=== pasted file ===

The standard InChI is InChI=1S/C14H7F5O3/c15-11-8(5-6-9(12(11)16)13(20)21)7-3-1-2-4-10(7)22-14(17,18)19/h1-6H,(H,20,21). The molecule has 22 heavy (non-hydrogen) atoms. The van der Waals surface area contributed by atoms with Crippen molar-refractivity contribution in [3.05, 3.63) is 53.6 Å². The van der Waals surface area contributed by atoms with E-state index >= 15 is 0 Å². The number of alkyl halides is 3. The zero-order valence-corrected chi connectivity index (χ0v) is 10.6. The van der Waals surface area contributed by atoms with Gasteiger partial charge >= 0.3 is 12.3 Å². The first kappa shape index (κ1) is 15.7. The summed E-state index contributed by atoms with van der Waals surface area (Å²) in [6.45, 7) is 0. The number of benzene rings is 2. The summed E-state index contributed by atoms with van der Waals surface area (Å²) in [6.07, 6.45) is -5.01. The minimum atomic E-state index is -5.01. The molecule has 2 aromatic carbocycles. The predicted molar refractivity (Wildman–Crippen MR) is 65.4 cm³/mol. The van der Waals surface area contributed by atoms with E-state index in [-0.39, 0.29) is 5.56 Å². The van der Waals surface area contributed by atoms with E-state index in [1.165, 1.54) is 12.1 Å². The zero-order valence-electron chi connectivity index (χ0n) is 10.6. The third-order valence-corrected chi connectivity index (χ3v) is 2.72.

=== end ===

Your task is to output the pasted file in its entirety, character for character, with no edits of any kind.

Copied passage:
The standard InChI is InChI=1S/C14H7F5O3/c15-11-8(5-6-9(12(11)16)13(20)21)7-3-1-2-4-10(7)22-14(17,18)19/h1-6H,(H,20,21). The molecule has 22 heavy (non-hydrogen) atoms. The van der Waals surface area contributed by atoms with Crippen molar-refractivity contribution in [3.05, 3.63) is 53.6 Å². The van der Waals surface area contributed by atoms with E-state index >= 15 is 0 Å². The number of alkyl halides is 3. The zero-order valence-corrected chi connectivity index (χ0v) is 10.6. The van der Waals surface area contributed by atoms with Gasteiger partial charge >= 0.3 is 12.3 Å². The first kappa shape index (κ1) is 15.7. The summed E-state index contributed by atoms with van der Waals surface area (Å²) in [6.45, 7) is 0. The number of benzene rings is 2. The summed E-state index contributed by atoms with van der Waals surface area (Å²) in [6.07, 6.45) is -5.01. The minimum atomic E-state index is -5.01. The molecule has 2 aromatic carbocycles. The predicted molar refractivity (Wildman–Crippen MR) is 65.4 cm³/mol. The van der Waals surface area contributed by atoms with E-state index in [-0.39, 0.29) is 5.56 Å². The van der Waals surface area contributed by atoms with E-state index in [1.165, 1.54) is 12.1 Å². The zero-order valence-electron chi connectivity index (χ0n) is 10.6. The third-order valence-corrected chi connectivity index (χ3v) is 2.72.